The Kiwi air force crew searching for the missing Malaysia Airlines plane were "very deflated" after they failed to find any wreckage from the aircraft.
A Royal New Zealand Air Force crew has been assisting the search for missing Flight MH370, which disappeared almost two weeks ago with 239 people on board, including two New Zealanders.
Last night they joined Australian authorities attempting to scour a large section of the Southern Indian Ocean following satellite images showing two large objects floating on the surface.
However, nothing was found, and the search was abandoned for the night due to darkness and poor weather limiting visibility.
It is not yet known whether the Kiwis will be called on to take up the search again this afternoon NZT time, as they are scheduled for a rest day after spending 10 hours a day, four days in a row, searching the open ocean.
However, Air Commodore Mike Yardley, who heads up air force operations of joint forces New Zealand, said the crew is ready to take to the skies again if needed.
"I'd be happy to do that," he said.
"If they [the Australian Maritime Safety Authority] felt that there was enough urgency and asked for another day, we would certainly give them another day."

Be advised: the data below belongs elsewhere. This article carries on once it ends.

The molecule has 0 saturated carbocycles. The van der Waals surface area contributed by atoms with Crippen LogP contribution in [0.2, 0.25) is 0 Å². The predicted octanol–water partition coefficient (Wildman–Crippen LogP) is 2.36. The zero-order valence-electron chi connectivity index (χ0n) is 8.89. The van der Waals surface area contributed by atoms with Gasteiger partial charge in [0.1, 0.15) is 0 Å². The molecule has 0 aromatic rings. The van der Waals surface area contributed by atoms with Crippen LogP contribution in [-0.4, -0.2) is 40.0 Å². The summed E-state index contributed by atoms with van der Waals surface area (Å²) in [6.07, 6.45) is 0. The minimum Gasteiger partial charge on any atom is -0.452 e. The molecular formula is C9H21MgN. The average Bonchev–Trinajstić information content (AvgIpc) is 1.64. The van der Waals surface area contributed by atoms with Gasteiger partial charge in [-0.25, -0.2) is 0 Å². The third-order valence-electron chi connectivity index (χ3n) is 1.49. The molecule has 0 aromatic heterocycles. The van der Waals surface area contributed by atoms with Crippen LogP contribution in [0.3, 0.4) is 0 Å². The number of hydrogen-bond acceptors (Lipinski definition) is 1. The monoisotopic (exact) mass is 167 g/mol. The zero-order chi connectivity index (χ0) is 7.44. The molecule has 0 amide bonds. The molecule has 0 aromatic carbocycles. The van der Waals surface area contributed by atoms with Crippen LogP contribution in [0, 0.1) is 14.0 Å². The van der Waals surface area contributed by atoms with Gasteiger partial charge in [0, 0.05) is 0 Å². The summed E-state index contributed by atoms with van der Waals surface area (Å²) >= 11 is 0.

The crew have become emotionally vested in the search, he said.
"They are hugely committed to the cause. Once you've flown on these P3 Orions for 20 years you take it very personally that you're trying to find this aircraft to help those people who are left behind," he said.
"You feel that it's your responsibility, you're doing it to help people. It's not a job, it goes past a job when you're doing search and rescue."
He added: "They were very deflated actually, the crew, when they returned last night. They had hoped they were going to be out there and find something.
"They've seen those people [the families] on TV and they know how much it's hurting them and what it means just to be able to find these people."
The Royal New Zealand Air Force are also confident their equipment will pick up any debris if it is there.
"We have a very good aircraft to do this, we have very good sensors on board, so if we're put in the right place and there's something on the surface, I can guarantee that we'll find it," Mr Yardley said.
Last night the radar and sensors were picking up dolphins and whales which were close to the surface of the water, he said, which showed that despite poor visual conditions the technology continued to work "very well".
While he said he had "no idea'' if the objects spotted in the satellite images were from the missing aircraft, he was hopeful they were.
"It's certainly unusual in its size - 24 metres is very large," he said.
"All we can say is this is absolutely the best piece of information we've got, and we'll go out there until we can discount it."